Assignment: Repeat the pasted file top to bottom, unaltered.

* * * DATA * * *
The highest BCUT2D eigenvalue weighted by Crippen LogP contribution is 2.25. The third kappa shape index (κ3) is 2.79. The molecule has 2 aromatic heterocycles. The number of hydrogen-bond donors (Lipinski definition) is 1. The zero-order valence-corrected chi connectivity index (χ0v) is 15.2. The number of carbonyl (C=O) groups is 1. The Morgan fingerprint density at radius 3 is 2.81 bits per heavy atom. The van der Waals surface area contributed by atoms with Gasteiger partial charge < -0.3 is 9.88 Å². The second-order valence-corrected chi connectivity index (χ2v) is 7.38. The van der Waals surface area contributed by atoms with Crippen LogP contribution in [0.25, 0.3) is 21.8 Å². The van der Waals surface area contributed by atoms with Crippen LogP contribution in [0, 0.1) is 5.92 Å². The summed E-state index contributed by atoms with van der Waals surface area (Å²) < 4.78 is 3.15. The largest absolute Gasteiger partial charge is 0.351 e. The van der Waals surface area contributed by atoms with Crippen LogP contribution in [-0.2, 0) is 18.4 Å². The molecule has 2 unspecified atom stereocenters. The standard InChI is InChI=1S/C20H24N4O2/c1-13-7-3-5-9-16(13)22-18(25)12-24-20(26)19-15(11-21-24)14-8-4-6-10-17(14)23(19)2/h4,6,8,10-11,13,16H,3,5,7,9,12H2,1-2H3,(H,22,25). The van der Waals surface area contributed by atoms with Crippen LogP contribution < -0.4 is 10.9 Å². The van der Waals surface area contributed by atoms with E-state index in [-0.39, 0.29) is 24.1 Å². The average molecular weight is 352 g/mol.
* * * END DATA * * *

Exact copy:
The highest BCUT2D eigenvalue weighted by Crippen LogP contribution is 2.25. The third kappa shape index (κ3) is 2.79. The molecule has 2 aromatic heterocycles. The number of hydrogen-bond donors (Lipinski definition) is 1. The zero-order valence-corrected chi connectivity index (χ0v) is 15.2. The number of carbonyl (C=O) groups is 1. The Morgan fingerprint density at radius 3 is 2.81 bits per heavy atom. The van der Waals surface area contributed by atoms with Gasteiger partial charge < -0.3 is 9.88 Å². The second-order valence-corrected chi connectivity index (χ2v) is 7.38. The van der Waals surface area contributed by atoms with Crippen LogP contribution in [0.25, 0.3) is 21.8 Å². The van der Waals surface area contributed by atoms with Crippen LogP contribution in [0, 0.1) is 5.92 Å². The summed E-state index contributed by atoms with van der Waals surface area (Å²) < 4.78 is 3.15. The largest absolute Gasteiger partial charge is 0.351 e. The van der Waals surface area contributed by atoms with Crippen LogP contribution in [-0.2, 0) is 18.4 Å². The molecule has 2 unspecified atom stereocenters. The standard InChI is InChI=1S/C20H24N4O2/c1-13-7-3-5-9-16(13)22-18(25)12-24-20(26)19-15(11-21-24)14-8-4-6-10-17(14)23(19)2/h4,6,8,10-11,13,16H,3,5,7,9,12H2,1-2H3,(H,22,25). The van der Waals surface area contributed by atoms with Crippen LogP contribution < -0.4 is 10.9 Å². The van der Waals surface area contributed by atoms with E-state index in [-0.39, 0.29) is 24.1 Å². The average molecular weight is 352 g/mol.